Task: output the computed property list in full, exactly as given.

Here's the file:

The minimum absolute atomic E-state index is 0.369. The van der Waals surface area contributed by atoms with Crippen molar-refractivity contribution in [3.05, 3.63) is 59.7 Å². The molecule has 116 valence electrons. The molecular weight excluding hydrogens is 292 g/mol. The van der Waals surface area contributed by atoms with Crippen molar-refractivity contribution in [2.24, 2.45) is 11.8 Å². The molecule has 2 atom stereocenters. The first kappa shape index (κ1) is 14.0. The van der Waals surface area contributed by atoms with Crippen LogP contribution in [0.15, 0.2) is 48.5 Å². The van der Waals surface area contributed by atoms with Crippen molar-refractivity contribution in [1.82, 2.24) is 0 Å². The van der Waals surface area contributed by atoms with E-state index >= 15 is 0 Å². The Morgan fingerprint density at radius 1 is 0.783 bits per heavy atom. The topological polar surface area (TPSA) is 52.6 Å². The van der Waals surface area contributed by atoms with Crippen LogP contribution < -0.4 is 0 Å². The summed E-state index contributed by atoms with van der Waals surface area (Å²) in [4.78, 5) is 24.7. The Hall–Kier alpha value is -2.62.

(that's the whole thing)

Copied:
The minimum absolute atomic E-state index is 0.369. The van der Waals surface area contributed by atoms with Crippen molar-refractivity contribution in [3.05, 3.63) is 59.7 Å². The molecule has 116 valence electrons. The molecular weight excluding hydrogens is 292 g/mol. The van der Waals surface area contributed by atoms with Crippen molar-refractivity contribution in [2.24, 2.45) is 11.8 Å². The molecule has 2 atom stereocenters. The first kappa shape index (κ1) is 14.0. The van der Waals surface area contributed by atoms with Crippen LogP contribution in [0.15, 0.2) is 48.5 Å². The van der Waals surface area contributed by atoms with Crippen molar-refractivity contribution in [1.82, 2.24) is 0 Å². The van der Waals surface area contributed by atoms with E-state index >= 15 is 0 Å². The Morgan fingerprint density at radius 1 is 0.783 bits per heavy atom. The topological polar surface area (TPSA) is 52.6 Å². The van der Waals surface area contributed by atoms with Crippen LogP contribution < -0.4 is 0 Å². The summed E-state index contributed by atoms with van der Waals surface area (Å²) in [4.78, 5) is 24.7. The Hall–Kier alpha value is -2.62.